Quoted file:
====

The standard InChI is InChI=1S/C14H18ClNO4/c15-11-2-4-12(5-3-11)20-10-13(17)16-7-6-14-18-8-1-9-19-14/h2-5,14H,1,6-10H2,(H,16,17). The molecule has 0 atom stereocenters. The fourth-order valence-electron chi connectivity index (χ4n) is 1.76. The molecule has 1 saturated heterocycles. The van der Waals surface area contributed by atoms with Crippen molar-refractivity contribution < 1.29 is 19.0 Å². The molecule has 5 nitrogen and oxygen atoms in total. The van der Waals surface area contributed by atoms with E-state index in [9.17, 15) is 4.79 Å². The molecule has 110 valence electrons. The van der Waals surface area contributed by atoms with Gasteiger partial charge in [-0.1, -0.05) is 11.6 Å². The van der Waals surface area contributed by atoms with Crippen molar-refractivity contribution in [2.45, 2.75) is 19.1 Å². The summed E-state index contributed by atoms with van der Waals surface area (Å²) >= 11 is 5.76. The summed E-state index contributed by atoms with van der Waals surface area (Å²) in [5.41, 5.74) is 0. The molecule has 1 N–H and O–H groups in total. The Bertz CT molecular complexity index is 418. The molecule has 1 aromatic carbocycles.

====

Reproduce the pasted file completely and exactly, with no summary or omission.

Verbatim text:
The standard InChI is InChI=1S/C14H18ClNO4/c15-11-2-4-12(5-3-11)20-10-13(17)16-7-6-14-18-8-1-9-19-14/h2-5,14H,1,6-10H2,(H,16,17). The molecule has 0 atom stereocenters. The fourth-order valence-electron chi connectivity index (χ4n) is 1.76. The molecule has 1 saturated heterocycles. The van der Waals surface area contributed by atoms with Crippen molar-refractivity contribution < 1.29 is 19.0 Å². The molecule has 5 nitrogen and oxygen atoms in total. The van der Waals surface area contributed by atoms with E-state index in [9.17, 15) is 4.79 Å². The molecule has 110 valence electrons. The van der Waals surface area contributed by atoms with Gasteiger partial charge in [-0.1, -0.05) is 11.6 Å². The van der Waals surface area contributed by atoms with Crippen molar-refractivity contribution in [2.45, 2.75) is 19.1 Å². The summed E-state index contributed by atoms with van der Waals surface area (Å²) >= 11 is 5.76. The summed E-state index contributed by atoms with van der Waals surface area (Å²) in [5.41, 5.74) is 0. The molecule has 1 N–H and O–H groups in total. The Bertz CT molecular complexity index is 418. The molecule has 1 aromatic carbocycles.